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If you were to go to a large American city 50 years ago, you'd be able to find the sections where the Irish lived, as well as the Italians, Polish, Chinese, and Jews. The Midwest has towns settled by Swedes, Norwegians, and Germans. Within their own communities they would speak their own languages or dialects, but might communicate with each other by means of a sort of Pidgin English. Gradually, over a period of generations, they assimilated into one people, though you can still detect regional differences.
Palestine is a natural highway between Asia and Africa. The Arabian Desert on the East makes Palestine's roads the natural travel routes for armies as well as migrating peoples. When God sent the Israelites to the Promised Land, the land was lived in by a number of peoples who had migrated there from other locations.
"This is how you will know that the living God is among you and that he will certainly drive out before you the Canaanites, Hittites, Hivites, Perizzites, Girgashites, Amorites and Jebusites." (Joshua 3:10)
Just who were the peoples that were displaced to give the Promised Land to the Israelites? What do we know about them? There are several passages which provide clues to their locations:
"The Amalekites live in the Negev; the Hittites, Jebusites and Amorites live in the hill country; and the Canaanites live near the sea and along the Jordan." (Numbers 13:29)
"The Canaanites in the east and west; to the Amorites, Hittites, Perizzites and Jebusites in the hill country; and to the Hivites below Hermon in the region of Mizpah." (Joshua 11:3)
While Joshua defeated many of the kings of these peoples, they were not entirely destroyed, as this reference from Solomon's time, three hundred years later, indicates:
"All the people left from the Hittites, Amorites, Perizzites, Hivites and Jebusites (these peoples were not Israelites), that is, their descendants remaining in the land, whom the Israelites had not destroyed -- these Solomon conscripted for his slave labor force, as it is to this day." (2 Chronicles 8:7-8)
How are we to think of these people? Canaan at the time of the Conquest was inhabited by people from various ethnic backgrounds, each area typically having allegiance to the king of a city-state. Some kings were stronger, and they might have alliances with kings of neighboring areas.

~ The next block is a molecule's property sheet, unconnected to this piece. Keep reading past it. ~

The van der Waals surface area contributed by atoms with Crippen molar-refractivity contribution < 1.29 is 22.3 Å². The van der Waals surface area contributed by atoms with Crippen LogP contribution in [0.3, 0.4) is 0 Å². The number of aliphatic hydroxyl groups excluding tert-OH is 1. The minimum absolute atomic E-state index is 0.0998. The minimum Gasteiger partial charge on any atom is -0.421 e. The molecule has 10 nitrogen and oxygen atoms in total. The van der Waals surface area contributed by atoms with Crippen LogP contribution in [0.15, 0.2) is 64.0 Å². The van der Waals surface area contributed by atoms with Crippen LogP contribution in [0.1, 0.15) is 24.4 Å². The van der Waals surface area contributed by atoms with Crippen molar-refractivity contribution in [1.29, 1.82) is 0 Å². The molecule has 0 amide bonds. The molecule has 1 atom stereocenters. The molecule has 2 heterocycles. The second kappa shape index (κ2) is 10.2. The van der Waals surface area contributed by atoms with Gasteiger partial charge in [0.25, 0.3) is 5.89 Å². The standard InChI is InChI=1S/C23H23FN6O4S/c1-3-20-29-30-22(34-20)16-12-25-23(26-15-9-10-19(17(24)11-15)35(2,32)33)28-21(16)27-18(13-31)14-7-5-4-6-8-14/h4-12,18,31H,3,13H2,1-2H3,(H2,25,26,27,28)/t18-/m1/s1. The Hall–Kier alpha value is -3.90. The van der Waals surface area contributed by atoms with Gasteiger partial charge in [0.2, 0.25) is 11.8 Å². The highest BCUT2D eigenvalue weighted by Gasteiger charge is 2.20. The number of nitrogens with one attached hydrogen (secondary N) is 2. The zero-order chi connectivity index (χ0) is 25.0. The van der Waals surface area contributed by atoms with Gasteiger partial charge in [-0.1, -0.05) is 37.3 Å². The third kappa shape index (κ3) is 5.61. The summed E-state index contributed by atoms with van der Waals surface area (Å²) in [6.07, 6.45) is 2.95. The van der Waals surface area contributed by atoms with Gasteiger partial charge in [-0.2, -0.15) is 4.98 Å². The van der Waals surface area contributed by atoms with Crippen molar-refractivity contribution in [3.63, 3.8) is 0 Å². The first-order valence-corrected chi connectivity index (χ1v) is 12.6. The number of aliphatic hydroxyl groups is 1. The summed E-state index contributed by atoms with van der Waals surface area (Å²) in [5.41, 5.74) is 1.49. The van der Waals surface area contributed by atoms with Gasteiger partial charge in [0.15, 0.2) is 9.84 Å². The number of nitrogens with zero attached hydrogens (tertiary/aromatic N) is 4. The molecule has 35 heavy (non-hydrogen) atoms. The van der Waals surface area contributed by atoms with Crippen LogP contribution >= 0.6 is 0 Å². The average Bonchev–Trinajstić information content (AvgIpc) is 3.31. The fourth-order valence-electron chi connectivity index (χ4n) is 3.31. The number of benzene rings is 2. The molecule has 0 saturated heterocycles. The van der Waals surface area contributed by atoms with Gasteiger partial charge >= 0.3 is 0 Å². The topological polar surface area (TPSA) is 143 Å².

We look in vain to make hard and fast geographical distinctions between these seven peoples. They were fairly mixed by the time Joshua reached Canaan. The Amorites and Jebusites both inhabited Jerusalem, even though it was considered a Jebusite city. Sometimes the terms "Amorite" and "Canaanite" were with reference to a particular race; other times they are used more generally to refer to several related peoples.
Below you can see some of my notes on these various peoples mentioned in the Book of Joshua.
The Canaanites apparently lived along the coast and the Jordan during Joshua's time. However, the term Canaanite is often used collectively of all the inhabitants of Canaan regardless of racial origin. It is used specifically in Joshua 5:1 to refer to the coastal peoples, "all the Canaanite kings along the coast," as well as those who lived along the Jordan (Numbers 13:29 and Joshua 11:3). For example, Genesis 36:2f speaks of the "Canaanite" wives of Esau, which included a Hittite, a Hivite (later Horite), and an Ishmaelite).
However, despite the broad diversity of the origins of the people who inhabited Canaan, we can speak of a Canaanite culture. Cultural unity included language, religion, political forms, legal institutions, architecture, and domestic arts. Groups that arrived in Canaan with different customs, like the Philistines, were soon drawn into the dominant culture while adding to it their own special contributions. This was the danger for the Israelites, too, to adapt to the culture and lose their uniqueness as the people of the One God.